Safe Haven by Nicholas Sparks

October 29, 2011

Plot summary (from the publisher): When a mysterious young woman named Katie appears in the small North Carolina town of Southport, her sudden arrival raises questions about her past. Beautiful yet self-effacing, Katie seems determined to avoid forming personal ties until a series of events draws her into two reluctant relationships: one with Alex, a widowed store owner with a kind heart and two young children; and another with her plainspoken single neighbor, Jo. Despite her reservations, Katie slowly begins to let down her guard, putting down roots in the close-knit community and becoming increasingly attached to Alex and his family.

But even as Katie begins to fall in love, she struggles with the dark secret that still haunts and terrifies her . . . a past that set her on a fearful, shattering journey across the country, to the sheltered oasis of Southport. With Jo’s empathic and stubborn support, Katie eventually realizes that she must choose between a life of transient safety and one of riskier rewards . . . and that in the darkest hour, love is the only true safe haven.

Warning: Spoilers below!


  • This was not your typical Sparks novel. The main couple wasn’t all sappy about their love for each other and the domestic abuse angle was far more serious than anything I’d ever read in a Sparks book before. For me, this worked. Maybe some of his longtime fans didn’t like the departure from the usual formula, but I really enjoyed it.
  • Sparks did a good job — at least at first — of building up tension as far as Kevin was concerned. It was obvious from the start that Kevin would find Katie again and that there would be a confrontation. It was just as obvious that she would survive it and get to be with Alex. Nevertheless, I experienced a real sense of dread whenever the scenes cut back to Boston and Kevin. He seemed so brutal and dangerous (again, just at first) that I couldn’t bear the thought of him getting to Katie.
  • I liked Alex and Katie and even the kids because Sparks used some real restraint when describing them and their relationships. Again it wasn’t perfect and saccharine like his usual stuff. Yes, the kids took to Katie a bit too quickly, but still, it wasn’t so much that it felt unrealistic.
  • After all she went through, Katie deserved her happy ending. I’m glad she got it. I like to imagine that Alex’s insurance paid for the fire and they applied for additional small business loans to expand the store and build a bigger house. Maybe they even turned the grill into a full diner so Katie could have something to do too. Whatever they actually did, they’re together with the kids and Katie no longer has to look over her shoulder for Kevin.


  • As I said, at first the parts with Kevin were good. But then, OMG, it got so tiresome and repetitive!!! Always drinking vodka. Always thinking to himself how he was going to be so happy when Erin got home because he loved her, and then how he was going to kill her because he hated her. Always the long sentences connected by “and”, “and”, “and” to show how he wasn’t thinking clearly. Ugh. It got so bad that I just started skimming those parts.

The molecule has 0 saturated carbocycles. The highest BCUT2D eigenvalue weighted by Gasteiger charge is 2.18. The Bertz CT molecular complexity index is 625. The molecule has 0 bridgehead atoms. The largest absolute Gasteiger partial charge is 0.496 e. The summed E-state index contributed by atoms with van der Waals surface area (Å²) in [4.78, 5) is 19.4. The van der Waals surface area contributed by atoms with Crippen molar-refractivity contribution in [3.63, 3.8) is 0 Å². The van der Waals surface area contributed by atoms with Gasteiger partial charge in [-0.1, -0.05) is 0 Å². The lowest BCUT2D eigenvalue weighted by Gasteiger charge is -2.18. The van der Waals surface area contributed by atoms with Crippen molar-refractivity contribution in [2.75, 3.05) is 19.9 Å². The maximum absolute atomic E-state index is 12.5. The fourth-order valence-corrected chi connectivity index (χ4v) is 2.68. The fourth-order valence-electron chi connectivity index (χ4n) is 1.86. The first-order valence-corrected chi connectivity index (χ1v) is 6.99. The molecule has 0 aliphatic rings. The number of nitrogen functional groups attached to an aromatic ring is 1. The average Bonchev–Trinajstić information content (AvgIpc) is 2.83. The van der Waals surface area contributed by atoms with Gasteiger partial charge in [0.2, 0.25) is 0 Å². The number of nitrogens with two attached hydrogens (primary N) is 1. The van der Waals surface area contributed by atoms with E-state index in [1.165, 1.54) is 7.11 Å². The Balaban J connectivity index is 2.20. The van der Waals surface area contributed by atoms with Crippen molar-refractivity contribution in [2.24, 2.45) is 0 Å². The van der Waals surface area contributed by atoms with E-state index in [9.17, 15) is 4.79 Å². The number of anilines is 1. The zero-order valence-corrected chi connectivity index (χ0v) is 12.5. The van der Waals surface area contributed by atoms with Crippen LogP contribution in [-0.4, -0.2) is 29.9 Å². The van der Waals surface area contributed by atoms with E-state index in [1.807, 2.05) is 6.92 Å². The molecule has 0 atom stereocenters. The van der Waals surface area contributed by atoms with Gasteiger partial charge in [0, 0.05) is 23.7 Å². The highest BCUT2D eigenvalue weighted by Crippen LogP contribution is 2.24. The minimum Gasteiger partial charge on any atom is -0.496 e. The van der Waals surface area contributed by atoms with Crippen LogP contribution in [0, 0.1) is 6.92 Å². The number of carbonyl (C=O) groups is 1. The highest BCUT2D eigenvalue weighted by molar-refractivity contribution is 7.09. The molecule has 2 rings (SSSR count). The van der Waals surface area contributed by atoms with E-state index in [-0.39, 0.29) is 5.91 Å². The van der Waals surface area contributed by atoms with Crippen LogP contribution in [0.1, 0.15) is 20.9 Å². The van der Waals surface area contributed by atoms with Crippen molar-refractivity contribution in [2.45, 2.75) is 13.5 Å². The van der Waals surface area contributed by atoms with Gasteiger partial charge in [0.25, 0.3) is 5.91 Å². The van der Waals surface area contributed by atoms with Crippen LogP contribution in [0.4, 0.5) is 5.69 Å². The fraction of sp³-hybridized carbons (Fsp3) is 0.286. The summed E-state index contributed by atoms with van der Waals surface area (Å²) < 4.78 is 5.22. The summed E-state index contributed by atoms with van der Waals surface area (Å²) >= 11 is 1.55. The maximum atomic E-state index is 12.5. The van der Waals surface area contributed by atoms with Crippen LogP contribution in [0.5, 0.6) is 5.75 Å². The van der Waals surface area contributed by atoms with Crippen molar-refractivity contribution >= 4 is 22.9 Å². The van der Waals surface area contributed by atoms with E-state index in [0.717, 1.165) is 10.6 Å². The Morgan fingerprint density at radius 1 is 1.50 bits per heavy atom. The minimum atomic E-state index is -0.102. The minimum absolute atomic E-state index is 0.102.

• The confrontation with Kevin and Erin/Katie turned out to be such a letdown. After building it up for the WHOLE book, I thought there would be more to it. For example, it really surprised me that Kevin set fire to the house first. It seemed to me that he would want to forcefully confront Erin/Katie with his rage, yell at her, hit her, beat her right there in person, not by an “impersonal” fire. Does what I’m saying make sense? I mean, if she had died in the fire, she might not have even known it was Kevin who did it. Surely he would have wanted the satisfaction of her knowing it was him.
  • I hated the way Kevin became little more than a caricature by the end of the book. Most of the way through, he was truly menacing. But then when he was limping around with blood all over him and shards of glass sticking out of his body or whatever, he just seemed like one of those horror movie villains that never die. Cue eye-roll here.
  • The letter from Alex’s dead wife to the new wife was unnecessary. Why does everything in a Sparks novel have to work out so damn PERFECTLY? “Oh, here Katie, you don’t have to worry about taking over my first wife’s place. She wanted me to be happy and find love again. See, she even wrote a letter to my future second wife!” Lord, how ridiculous.
  • Speaking of ridiculous, I was completely and utterly turned off by Sparks’ decision to make Jo not only be a complete figment of Katie’s imagination, but also be the spirit of Alex’s first wife to boot. This supernatural element just really seemed out of place and totally incongruous with the rest of the story. What a strange choice by the author.


Safe Haven by Nicholas Sparks has its flaws, and yes, is derivative of other abused women books. Nevertheless, I found it to be a page-turner most of the way (something I never thought I’d say about a Sparks book) and I was actually rooting for the main character to come out on top. If Kevin hadn’t become such a caricature and if Jo hadn’t been a figment of Katie’s imagination, the novel would have been so much better. Despite all this, I still give it 4 stars out of 5 — 3 stars for the story itself, and 1 extra star for Sparks having surprised me by not making this a totally sappy, love-you-and-only-you-til-I-die romance.

2 Responses to “Safe Haven by Nicholas Sparks”

  1. […] Safe Haven by Nicholas Sparks […]

  2. this is awful

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